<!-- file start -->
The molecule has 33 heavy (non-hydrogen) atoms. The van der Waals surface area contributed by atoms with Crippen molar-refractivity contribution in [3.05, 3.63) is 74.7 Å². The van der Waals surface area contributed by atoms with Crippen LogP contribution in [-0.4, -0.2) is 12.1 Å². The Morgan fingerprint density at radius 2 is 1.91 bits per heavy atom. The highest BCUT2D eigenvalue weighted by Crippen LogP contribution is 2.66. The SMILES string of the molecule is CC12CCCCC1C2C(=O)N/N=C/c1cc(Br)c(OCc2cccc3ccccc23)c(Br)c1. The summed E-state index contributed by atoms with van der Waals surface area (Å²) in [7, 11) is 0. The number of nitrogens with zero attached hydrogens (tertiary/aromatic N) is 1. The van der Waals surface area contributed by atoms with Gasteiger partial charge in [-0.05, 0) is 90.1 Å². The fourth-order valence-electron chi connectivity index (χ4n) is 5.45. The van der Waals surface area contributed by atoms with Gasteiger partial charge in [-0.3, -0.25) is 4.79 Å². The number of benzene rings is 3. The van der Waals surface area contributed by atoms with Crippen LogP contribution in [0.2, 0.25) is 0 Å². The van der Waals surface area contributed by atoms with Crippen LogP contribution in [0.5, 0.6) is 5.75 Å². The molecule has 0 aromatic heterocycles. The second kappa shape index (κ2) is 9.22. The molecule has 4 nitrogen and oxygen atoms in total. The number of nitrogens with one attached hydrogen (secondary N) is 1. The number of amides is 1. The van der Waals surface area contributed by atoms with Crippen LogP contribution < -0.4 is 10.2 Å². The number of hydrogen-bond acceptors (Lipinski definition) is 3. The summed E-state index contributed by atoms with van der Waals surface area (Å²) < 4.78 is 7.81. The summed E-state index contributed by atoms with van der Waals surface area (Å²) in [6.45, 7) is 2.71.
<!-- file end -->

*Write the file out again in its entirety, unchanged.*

The molecule has 33 heavy (non-hydrogen) atoms. The van der Waals surface area contributed by atoms with Crippen molar-refractivity contribution in [3.05, 3.63) is 74.7 Å². The van der Waals surface area contributed by atoms with Crippen LogP contribution in [-0.4, -0.2) is 12.1 Å². The Morgan fingerprint density at radius 2 is 1.91 bits per heavy atom. The highest BCUT2D eigenvalue weighted by Crippen LogP contribution is 2.66. The SMILES string of the molecule is CC12CCCCC1C2C(=O)N/N=C/c1cc(Br)c(OCc2cccc3ccccc23)c(Br)c1. The summed E-state index contributed by atoms with van der Waals surface area (Å²) in [7, 11) is 0. The number of nitrogens with zero attached hydrogens (tertiary/aromatic N) is 1. The van der Waals surface area contributed by atoms with Gasteiger partial charge in [-0.05, 0) is 90.1 Å². The fourth-order valence-electron chi connectivity index (χ4n) is 5.45. The van der Waals surface area contributed by atoms with Gasteiger partial charge in [-0.3, -0.25) is 4.79 Å². The number of benzene rings is 3. The van der Waals surface area contributed by atoms with Crippen LogP contribution in [0.2, 0.25) is 0 Å². The van der Waals surface area contributed by atoms with Crippen LogP contribution in [0.5, 0.6) is 5.75 Å². The molecule has 0 aromatic heterocycles. The second kappa shape index (κ2) is 9.22. The molecule has 4 nitrogen and oxygen atoms in total. The number of nitrogens with one attached hydrogen (secondary N) is 1. The number of amides is 1. The van der Waals surface area contributed by atoms with Crippen LogP contribution < -0.4 is 10.2 Å². The number of hydrogen-bond acceptors (Lipinski definition) is 3. The summed E-state index contributed by atoms with van der Waals surface area (Å²) < 4.78 is 7.81. The summed E-state index contributed by atoms with van der Waals surface area (Å²) in [6.45, 7) is 2.71.